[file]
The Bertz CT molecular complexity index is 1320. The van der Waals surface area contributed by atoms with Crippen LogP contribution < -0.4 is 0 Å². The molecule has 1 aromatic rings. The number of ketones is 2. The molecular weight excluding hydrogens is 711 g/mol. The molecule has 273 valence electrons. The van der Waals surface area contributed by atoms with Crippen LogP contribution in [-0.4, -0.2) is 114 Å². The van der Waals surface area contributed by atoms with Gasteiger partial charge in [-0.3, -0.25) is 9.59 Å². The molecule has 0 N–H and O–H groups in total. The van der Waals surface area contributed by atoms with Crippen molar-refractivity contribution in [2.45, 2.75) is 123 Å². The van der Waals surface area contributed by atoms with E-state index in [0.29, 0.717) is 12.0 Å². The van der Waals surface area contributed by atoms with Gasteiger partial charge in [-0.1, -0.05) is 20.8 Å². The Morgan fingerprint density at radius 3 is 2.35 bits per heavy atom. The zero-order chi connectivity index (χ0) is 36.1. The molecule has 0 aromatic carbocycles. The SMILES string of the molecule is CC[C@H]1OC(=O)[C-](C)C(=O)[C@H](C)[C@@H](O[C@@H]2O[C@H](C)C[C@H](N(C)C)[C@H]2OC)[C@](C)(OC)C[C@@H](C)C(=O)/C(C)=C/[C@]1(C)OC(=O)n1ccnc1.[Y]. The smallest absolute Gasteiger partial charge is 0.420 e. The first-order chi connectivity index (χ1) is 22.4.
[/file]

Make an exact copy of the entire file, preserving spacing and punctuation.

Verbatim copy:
The Bertz CT molecular complexity index is 1320. The van der Waals surface area contributed by atoms with Crippen LogP contribution < -0.4 is 0 Å². The molecule has 1 aromatic rings. The number of ketones is 2. The molecular weight excluding hydrogens is 711 g/mol. The molecule has 273 valence electrons. The van der Waals surface area contributed by atoms with Crippen LogP contribution in [-0.4, -0.2) is 114 Å². The van der Waals surface area contributed by atoms with Gasteiger partial charge in [-0.3, -0.25) is 9.59 Å². The molecule has 0 N–H and O–H groups in total. The van der Waals surface area contributed by atoms with Crippen molar-refractivity contribution in [2.45, 2.75) is 123 Å². The van der Waals surface area contributed by atoms with E-state index in [0.29, 0.717) is 12.0 Å². The van der Waals surface area contributed by atoms with Gasteiger partial charge in [-0.1, -0.05) is 20.8 Å². The Morgan fingerprint density at radius 3 is 2.35 bits per heavy atom. The zero-order chi connectivity index (χ0) is 36.1. The molecule has 0 aromatic carbocycles. The SMILES string of the molecule is CC[C@H]1OC(=O)[C-](C)C(=O)[C@H](C)[C@@H](O[C@@H]2O[C@H](C)C[C@H](N(C)C)[C@H]2OC)[C@](C)(OC)C[C@@H](C)C(=O)/C(C)=C/[C@]1(C)OC(=O)n1ccnc1.[Y]. The smallest absolute Gasteiger partial charge is 0.420 e. The first-order chi connectivity index (χ1) is 22.4.